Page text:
The tactic has given the rebels time to fortify the city, and VICE News has witnessed a dramatic change in the militia’s readiness. What was once a ragtag group of armed men now has the appearance of pseudo soldiers. Sandbag gun positions are present at most checkpoints, as are men armed with automatic weapons and increasing amounts of rocket-propelled grenades.
On Wednesday representatives from the rebel leaders were notably absent at roundtable talks on "national unity" chaired by veteran German diplomat Wolfgang Schauble, though the discussions quickly descended into mutual finger pointing. Representatives from the government in Kiev blamed Russia for orchestrating the unrest, while politicians from the East said that the government showed a lack of respect for the rights of the country's Russian speakers.
Moscow has called Kiev's refusal to invite rebel leaders to the table a "stubborn reluctance of authorities in Kiev to launch a real process of national reconciliation," while Ukraine's interim prime minister has said he will not negotiate with "terrorists" who have "blood on their hands."
A second round of negotiations is rumored to take place in Donetsk this weekend, although Kiev has expressed reticence about the security of sending its representatives to eastern Ukraine. The rebels' leaders have said talks are only possible if Ukraine's "occupying forces are withdrawn from their territory" and discussions center on prisoner swaps.
The people's mayor of Slovyansk told a monitoring mission sent by the OSCE that he has at least 40 people captive in the basement of the city's SBU building. Twenty of these have been independently confirmed.
The Kiev-backed authorities in Donetsk and Luhansk region have said that they will push ahead to hold the presidential elections, which are scheduled to take place in less than ten days.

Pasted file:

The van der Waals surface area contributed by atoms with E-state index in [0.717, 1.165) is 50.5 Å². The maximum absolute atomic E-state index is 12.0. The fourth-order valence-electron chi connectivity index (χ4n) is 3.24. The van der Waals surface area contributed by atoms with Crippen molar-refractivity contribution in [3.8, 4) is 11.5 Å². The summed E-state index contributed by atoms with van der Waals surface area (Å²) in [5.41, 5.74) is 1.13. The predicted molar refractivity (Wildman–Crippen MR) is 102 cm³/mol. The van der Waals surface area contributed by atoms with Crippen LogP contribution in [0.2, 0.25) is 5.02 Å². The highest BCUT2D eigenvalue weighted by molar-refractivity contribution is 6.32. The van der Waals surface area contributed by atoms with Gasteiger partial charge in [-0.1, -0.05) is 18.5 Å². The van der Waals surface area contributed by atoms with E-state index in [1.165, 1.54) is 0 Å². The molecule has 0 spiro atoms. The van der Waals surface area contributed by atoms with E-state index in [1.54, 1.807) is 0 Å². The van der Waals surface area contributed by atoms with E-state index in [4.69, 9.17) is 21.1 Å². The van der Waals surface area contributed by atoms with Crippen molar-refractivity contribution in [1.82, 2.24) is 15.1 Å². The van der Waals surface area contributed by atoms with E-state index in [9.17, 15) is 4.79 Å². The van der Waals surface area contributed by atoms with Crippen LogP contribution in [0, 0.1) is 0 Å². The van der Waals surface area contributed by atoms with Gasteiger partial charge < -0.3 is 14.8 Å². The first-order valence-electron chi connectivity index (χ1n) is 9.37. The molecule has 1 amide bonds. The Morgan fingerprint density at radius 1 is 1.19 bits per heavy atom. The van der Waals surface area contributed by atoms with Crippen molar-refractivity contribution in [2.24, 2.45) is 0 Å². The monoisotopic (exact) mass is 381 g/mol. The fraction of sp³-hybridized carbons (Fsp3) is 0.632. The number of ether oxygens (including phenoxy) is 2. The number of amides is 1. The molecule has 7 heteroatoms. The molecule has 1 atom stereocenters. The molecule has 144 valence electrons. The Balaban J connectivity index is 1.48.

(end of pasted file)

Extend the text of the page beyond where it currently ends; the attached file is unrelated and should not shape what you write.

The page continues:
The EU has warned that a further round of sanctions will be imposed on Russia, which it accuses of orchestrating the unrest, if the May vote is "disrupted."
As the election approaches there has been an intimidation campaign against officials attempting to organize the vote, which the Donetsk People's Republic authorities have called "illegal." On Wednesday the head of the election commission in Kramatorsk was kidnapped by armed, masked men and then later released.
In a Praskoveyevka, 10 miles from Sloviansk, the village council's secretary said preparations to hold the vote were underway, but that the situation was very "uncertain."
Russia-aligned cossacks from the local village, a prominent force in the rebel movement, said that they would not allow the election to go ahead.
The rebels have appealed to the Kremlin to send peacekeeping forces to Ukraine's east. Moscow has not yet formally responded to the request, but Wednesday Russia's foreign minister Sergey Lavrov warned that "Ukraine was closer than ever to civil war." The Kremlin has repeatedly warned that it will intervene if Russian speakers in the region are under threat.
Moscow has adopted an increasingly diplomatic tone of late in the international arena, but has shown no qualms about simultaneously tightening the financial screws on Ukraine's beleaguered government. Today Putin issued a letter to European leaders warning that Kiev has to pay its gas bills up front as of next month, because of unpaid debts. Ukraine owes the Russian company Gazprom $3.5 billion.
Follow Harriet Salem on Twitter: @HarrietSalem